Thioredoxin in vascular biology: role in hypertension

Ebrahimian, T. and Touyz, R.M. (2008) Thioredoxin in vascular biology: role in hypertension. Antioxidants and Redox Signaling, 10(6), pp. 1127-1136. (doi: 10.1089/ars.2007.1985)

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The thioredoxin (TRX) system consists of TRX, TRX reductase, and NAD(P)H, and is able to reduce reactive oxygen species (ROS) through interactions with the redox-active center of TRX, which in turn can be reduced by TRX reductase in the presence of NAD(P)H. Among the TRX superfamily is peroxiredoxin (PRX),a family of non-heme peroxidases that catalyzes the reduction of hydroperoxides into water and alcohol. The TRX system is active in the vessel wall and functions either as an important endogenous antioxidant or interacts directly with signaling molecules to influence cell growth, apoptosis, and inflammation. Recent evidence implicates TRX in cardiovascular disease associated with oxidative stress, such as cardiac failure, arrhythmia, ischemia reperfusion injury, and hypertension. Thioredoxin activity is influenced by many mechanisms, including transcription, protein–protein interaction, and post-translational modification. Regulation of TRX in hypertensive models seems to be related to oxidative stress and is tissue- and cell-specific. Depending on the models of hypertension, TRX system could be upregulated or downregulated. The present review focuses on the role of TRX in vascular biology, describing its redox activities and biological properties in the media and endothelium of the vessel wall. In addition, the pathopysiological role of TRX in hypertension and other cardiovascular diseases is addressed.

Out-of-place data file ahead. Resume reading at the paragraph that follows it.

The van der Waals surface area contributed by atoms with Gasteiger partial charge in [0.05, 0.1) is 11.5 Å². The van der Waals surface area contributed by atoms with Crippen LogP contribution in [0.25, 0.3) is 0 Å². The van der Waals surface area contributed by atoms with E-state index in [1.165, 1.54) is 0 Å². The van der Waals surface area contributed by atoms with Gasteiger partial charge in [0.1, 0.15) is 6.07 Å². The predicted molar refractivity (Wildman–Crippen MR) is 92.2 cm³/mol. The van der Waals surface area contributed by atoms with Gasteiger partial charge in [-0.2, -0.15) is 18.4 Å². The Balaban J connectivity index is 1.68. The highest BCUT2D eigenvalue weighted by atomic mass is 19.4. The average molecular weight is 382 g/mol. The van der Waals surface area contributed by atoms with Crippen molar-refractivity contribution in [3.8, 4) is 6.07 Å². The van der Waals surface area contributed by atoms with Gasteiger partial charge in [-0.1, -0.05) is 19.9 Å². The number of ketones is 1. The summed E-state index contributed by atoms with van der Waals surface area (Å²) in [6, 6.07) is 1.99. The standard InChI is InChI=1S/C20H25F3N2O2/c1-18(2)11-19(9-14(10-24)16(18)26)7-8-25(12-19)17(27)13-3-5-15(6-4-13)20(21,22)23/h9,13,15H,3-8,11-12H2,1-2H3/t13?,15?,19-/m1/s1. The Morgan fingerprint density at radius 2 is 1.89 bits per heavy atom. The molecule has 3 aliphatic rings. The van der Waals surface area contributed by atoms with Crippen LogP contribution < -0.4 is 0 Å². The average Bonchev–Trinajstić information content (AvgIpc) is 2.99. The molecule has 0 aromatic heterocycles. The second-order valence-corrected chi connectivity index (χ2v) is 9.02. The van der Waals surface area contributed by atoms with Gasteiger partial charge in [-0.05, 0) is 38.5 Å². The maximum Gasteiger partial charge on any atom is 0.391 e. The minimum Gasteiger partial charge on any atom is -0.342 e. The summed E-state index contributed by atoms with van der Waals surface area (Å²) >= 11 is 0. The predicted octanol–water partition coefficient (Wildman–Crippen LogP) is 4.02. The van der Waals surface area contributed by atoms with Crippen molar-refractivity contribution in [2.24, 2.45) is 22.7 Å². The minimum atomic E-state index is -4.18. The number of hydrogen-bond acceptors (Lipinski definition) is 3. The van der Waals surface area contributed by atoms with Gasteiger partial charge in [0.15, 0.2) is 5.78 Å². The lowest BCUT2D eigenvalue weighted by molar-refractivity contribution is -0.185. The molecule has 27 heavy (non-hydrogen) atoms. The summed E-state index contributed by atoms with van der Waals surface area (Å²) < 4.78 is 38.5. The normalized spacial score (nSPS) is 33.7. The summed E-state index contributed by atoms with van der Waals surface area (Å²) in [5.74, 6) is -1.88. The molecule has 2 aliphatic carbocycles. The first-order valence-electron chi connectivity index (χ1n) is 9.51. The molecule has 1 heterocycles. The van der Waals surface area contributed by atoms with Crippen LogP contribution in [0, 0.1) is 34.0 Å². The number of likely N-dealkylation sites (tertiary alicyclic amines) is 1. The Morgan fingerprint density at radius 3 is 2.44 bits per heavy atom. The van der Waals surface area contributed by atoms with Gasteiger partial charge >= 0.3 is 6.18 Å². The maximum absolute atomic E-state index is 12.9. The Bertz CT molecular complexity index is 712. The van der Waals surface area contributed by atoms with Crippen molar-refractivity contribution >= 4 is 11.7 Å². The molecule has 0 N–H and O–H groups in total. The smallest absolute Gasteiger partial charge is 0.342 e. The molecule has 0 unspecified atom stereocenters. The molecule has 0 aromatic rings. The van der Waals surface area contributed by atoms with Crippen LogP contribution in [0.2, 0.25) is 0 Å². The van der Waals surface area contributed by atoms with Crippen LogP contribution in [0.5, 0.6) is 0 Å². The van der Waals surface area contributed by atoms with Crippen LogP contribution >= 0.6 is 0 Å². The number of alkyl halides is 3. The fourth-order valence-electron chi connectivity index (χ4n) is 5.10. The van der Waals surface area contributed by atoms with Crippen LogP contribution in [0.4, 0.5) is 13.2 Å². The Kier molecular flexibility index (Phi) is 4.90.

Item Type:Articles
Glasgow Author(s) Enlighten ID:Touyz, Professor Rhian
Authors: Ebrahimian, T., and Touyz, R.M.
College/School:College of Medical Veterinary and Life Sciences > Institute of Cardiovascular and Medical Sciences
Journal Name:Antioxidants and Redox Signaling
ISSN (Online):1557-7716
Published Online:03 March 2008

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